In July 2009, award-winning journalist Walt Grayson visited the Ulysses S. Grant Association at the Mitchell Memorial Library, on the campus of Mississippi State University, to discuss General Grant's legacy in the state of Mississippi. Grayson's "Look Around Mississippi" segment is broadcast on television stations around the state.
Retired Brigadier General Parker Hills leads a bus tour of the "Roads to Raymond" during the Civil War's Vicksburg Campaign. Follow the path of Union troops from Grand Gulf to Port Gibson and on to the Raymond Battlefield and the burning of Jackson. The tour is part of the annual Pilgrimage celebration for the City of Raymond, Mississippi. For more information, go to Friends of Raymond at http://friendsofraymond.org, and Battle Focus at http://battlefocus.com.
WABC Travel Show Host Erik Hastings tours Jackson, Vicksburg, and Natchez, Mississippi. Jackson, the cultural center of the state, is known for metropolitan sophistication, culinary surprises, museums, and family-oriented recreation. Vicksburg's National Military Park and museum chronicle the 47-day Civil War siege of this famous antebellum town. Natchez has preserved much of its pre Civil War aura, and carriage tours make it easy to see historic homes built by some of the wealthiest families in the nation. Fun family vacation.
WABC Travel Show Erik Hastings tours Tupelo, Corinth, Oxford, and Holly Springs. Rolling hills, woods, and lush countryside meet you in the place that inspired famed author William Faulkner. Quaint towns, tree-shaded streets, museums, and Civil War reenactments make this region a historic treasure. It's also the birthplace of Rock 'n Roll legend Elvis Presley, and home of a one-of-a-kind Buffalo Park, and an unusual grocery store that serves the best cheeseburger in the world!
This is a bonus feature from Eastern National Parks and Historic Sites DVD and is available on location and from www.finleyholiday.com. America's eastern national parks and historic sites are special. These are places where people and time come together to create a rich and varied tapestry of national experience. You can discover mile-high mountains, wild seashores, stories of war for independence and war among ourselves, and Liberty's welcome reach across New York Harbor to the world. Enjoyable. Comforting. Never ordinary. Often unforgettable. From Acadia to Everglades, from Jamestown to Vicksburg, join with us as we explore some of these extraordinary places. Part of Finley-Holiday Films National Parks Series DVDs.
This music video is a bonus feature from Struggle for Vicksburg DVD and is available on location and from www.finleyholiday.com. With this full featured DVD, you can experience a blending of superb photography of the park with authentic battlefield illustrations and life-like paintings from Civil War artist Mort Kunstler, this program lets the viewer relate Vicksburg's peaceful countryside with its wartime role in that bloody and brutal conflict.
An excerpt of the audiobook The Free State of Jones: Mississippi's Longest Civil War by Victoria E. Bynum. Between late 1863 and mid-1864, an armed band of Confederate deserters battled Confederate cavalry in the Piney Woods region of Jones County, Mississippi. Calling themselves the Knight Company after their captain, Newton Knight, they set up headquarters in the swamps of the Leaf River, where, legend has it, they declared the Free State of Jones. The story of the Jones County rebellion is well known among Mississippians, and debate over whether the county actually seceded from the state during the war has smoldered for more than a century. Adding further controversy to the legend is the story of Newt Knight's interracial romance with his wartime accomplice, Rachel, a slave. From their relationship there developed a mixed-race community that endured long after the Civil War had ended, and the ambiguous racial identity of their descendants confounded the rules of segregated Mississippi well into the 20th century. Victoria Bynum traces the origins and legacy of the Jones County uprising from the American Revolution to the modern civil rights movement. In bridging the gap between the legendary and the real Free State of Jones, she shows how the legend - what was told, what was embellished, and what was left out - reveals a great deal about the South's transition from slavery to segregation; the racial, gender, and class politics of the period; and the contingent nature of history and memory.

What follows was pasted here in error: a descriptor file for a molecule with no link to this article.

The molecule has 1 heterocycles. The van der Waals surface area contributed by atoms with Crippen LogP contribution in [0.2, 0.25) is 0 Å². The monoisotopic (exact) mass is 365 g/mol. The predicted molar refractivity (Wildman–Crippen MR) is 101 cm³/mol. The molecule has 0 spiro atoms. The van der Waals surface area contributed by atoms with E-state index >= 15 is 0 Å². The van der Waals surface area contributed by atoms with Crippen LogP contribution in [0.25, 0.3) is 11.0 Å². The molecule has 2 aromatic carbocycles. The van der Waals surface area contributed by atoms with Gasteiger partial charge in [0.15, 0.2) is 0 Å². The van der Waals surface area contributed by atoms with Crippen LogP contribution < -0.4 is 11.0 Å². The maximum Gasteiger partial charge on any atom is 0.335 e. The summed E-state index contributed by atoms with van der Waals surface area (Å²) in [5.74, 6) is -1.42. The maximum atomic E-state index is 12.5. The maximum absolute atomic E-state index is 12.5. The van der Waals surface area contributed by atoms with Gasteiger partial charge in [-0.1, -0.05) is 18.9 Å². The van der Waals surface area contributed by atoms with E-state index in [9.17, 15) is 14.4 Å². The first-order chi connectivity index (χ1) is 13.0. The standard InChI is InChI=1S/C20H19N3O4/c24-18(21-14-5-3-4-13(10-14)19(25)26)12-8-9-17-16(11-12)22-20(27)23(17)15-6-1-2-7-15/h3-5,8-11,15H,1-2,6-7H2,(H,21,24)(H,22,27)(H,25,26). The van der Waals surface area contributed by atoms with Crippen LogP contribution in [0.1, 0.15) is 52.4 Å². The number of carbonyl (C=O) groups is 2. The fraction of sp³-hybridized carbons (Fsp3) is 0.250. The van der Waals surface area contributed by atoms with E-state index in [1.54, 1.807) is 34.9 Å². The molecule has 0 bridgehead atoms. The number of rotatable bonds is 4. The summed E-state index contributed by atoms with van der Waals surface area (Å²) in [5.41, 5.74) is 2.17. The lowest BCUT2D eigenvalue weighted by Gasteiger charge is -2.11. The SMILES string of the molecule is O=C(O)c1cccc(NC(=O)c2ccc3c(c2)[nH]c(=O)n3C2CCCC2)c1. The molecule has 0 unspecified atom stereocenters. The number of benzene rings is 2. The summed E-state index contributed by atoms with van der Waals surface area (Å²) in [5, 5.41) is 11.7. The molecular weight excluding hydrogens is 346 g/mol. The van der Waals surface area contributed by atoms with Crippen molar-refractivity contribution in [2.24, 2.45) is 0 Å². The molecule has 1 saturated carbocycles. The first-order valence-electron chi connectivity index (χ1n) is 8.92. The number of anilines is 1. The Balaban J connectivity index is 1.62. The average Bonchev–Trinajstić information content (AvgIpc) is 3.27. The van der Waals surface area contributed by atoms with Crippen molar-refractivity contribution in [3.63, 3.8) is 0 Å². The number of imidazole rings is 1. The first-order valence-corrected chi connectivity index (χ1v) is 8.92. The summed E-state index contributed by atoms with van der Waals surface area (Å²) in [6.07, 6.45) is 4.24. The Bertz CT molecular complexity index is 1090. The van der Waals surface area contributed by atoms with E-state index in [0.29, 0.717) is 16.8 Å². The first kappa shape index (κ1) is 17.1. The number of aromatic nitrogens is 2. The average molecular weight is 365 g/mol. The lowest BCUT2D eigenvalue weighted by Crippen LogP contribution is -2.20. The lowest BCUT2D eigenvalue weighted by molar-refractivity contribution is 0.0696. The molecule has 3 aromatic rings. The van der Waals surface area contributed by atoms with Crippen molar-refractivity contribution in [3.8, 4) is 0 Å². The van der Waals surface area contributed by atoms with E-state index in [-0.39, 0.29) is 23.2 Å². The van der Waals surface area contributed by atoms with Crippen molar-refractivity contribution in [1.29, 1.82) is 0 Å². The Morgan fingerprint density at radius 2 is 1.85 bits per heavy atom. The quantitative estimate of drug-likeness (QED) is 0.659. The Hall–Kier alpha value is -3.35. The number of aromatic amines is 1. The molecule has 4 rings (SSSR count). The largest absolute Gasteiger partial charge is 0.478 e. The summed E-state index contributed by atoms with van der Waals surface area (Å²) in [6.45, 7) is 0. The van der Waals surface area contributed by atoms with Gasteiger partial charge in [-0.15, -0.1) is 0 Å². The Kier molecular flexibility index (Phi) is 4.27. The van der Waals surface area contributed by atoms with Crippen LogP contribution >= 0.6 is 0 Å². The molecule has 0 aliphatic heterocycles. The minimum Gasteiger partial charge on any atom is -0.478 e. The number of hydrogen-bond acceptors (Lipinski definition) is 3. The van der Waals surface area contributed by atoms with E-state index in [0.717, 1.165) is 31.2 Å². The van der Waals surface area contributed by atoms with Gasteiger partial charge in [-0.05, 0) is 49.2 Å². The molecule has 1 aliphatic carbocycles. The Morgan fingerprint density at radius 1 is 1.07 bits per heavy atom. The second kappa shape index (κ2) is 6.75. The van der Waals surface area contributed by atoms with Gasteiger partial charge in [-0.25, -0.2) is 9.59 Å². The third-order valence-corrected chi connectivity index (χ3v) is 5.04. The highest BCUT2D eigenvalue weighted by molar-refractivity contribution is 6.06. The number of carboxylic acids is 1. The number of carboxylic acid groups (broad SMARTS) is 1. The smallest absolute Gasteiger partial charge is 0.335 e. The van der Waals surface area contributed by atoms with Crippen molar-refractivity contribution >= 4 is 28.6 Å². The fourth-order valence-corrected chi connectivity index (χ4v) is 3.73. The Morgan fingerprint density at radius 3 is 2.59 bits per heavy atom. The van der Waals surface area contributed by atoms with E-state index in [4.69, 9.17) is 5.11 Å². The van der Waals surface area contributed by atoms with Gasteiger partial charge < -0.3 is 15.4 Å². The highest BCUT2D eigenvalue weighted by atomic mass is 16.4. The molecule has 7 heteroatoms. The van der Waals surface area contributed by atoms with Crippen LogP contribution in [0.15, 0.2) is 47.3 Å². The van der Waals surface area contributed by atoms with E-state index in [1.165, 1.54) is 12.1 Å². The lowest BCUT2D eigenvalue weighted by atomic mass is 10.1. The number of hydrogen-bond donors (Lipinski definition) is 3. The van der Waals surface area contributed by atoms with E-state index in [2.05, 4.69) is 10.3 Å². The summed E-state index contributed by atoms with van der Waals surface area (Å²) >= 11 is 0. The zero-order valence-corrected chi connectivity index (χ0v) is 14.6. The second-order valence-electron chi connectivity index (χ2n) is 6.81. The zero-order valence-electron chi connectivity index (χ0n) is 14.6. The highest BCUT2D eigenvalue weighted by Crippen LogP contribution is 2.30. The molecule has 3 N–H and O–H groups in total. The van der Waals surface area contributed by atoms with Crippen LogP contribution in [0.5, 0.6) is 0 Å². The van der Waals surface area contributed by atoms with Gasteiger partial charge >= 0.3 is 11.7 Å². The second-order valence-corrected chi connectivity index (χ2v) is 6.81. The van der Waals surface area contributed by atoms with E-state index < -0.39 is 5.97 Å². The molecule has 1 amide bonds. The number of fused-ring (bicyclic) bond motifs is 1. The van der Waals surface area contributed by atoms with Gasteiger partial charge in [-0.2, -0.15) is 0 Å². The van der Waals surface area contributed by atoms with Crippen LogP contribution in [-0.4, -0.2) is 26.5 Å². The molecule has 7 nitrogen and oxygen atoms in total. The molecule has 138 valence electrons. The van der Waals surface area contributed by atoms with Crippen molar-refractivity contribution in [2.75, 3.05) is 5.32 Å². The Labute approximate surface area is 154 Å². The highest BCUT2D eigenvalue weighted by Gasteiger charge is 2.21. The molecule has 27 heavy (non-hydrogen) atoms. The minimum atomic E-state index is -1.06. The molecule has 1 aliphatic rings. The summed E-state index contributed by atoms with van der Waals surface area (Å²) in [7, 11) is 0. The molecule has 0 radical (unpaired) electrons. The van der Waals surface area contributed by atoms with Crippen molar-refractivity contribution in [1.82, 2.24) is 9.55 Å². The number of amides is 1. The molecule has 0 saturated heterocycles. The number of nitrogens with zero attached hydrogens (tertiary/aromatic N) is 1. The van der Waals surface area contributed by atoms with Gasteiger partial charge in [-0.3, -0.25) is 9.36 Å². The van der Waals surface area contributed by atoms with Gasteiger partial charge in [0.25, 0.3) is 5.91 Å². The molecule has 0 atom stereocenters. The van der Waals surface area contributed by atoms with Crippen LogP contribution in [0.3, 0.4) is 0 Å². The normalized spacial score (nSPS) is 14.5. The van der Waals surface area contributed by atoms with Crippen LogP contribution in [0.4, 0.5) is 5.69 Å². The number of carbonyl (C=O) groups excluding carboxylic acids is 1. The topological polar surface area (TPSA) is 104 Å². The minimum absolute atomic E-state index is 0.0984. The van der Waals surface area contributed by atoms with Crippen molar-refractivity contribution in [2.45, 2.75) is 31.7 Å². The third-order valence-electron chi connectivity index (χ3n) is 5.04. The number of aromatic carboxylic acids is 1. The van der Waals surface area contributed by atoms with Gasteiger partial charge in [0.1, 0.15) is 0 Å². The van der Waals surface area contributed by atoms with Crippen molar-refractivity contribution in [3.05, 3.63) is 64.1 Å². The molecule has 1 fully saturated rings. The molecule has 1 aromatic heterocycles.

In this interview staged at the antebellum home of Charles Manship in Jackson, Mississippi, host Stephen Koranda talks to author H. Grady Howell, Jr. about his new book, Chimneyville: Likenesses of Early Jackson, Mississippi, a pictorial account of the growth and development of the city of Jackson, Mississippi from its founding in the 1820s through the 1950s. Particular interest is devoted to the Civil War era of Jackson's history. Mr. Howell is a reservoir of information about Mississippi and its place in the Civil War and the town of Jackson they called Chimneyville after General Sherman burned it to the ground.
"Exploring History: Corinth, Mississippi and Shiloh National Military Park" looks at two southern locations important to the outcome of the American Civil War and the years following. Explore Corinth, Mississippi and the Battle of Shiloh along with a group of students from the area.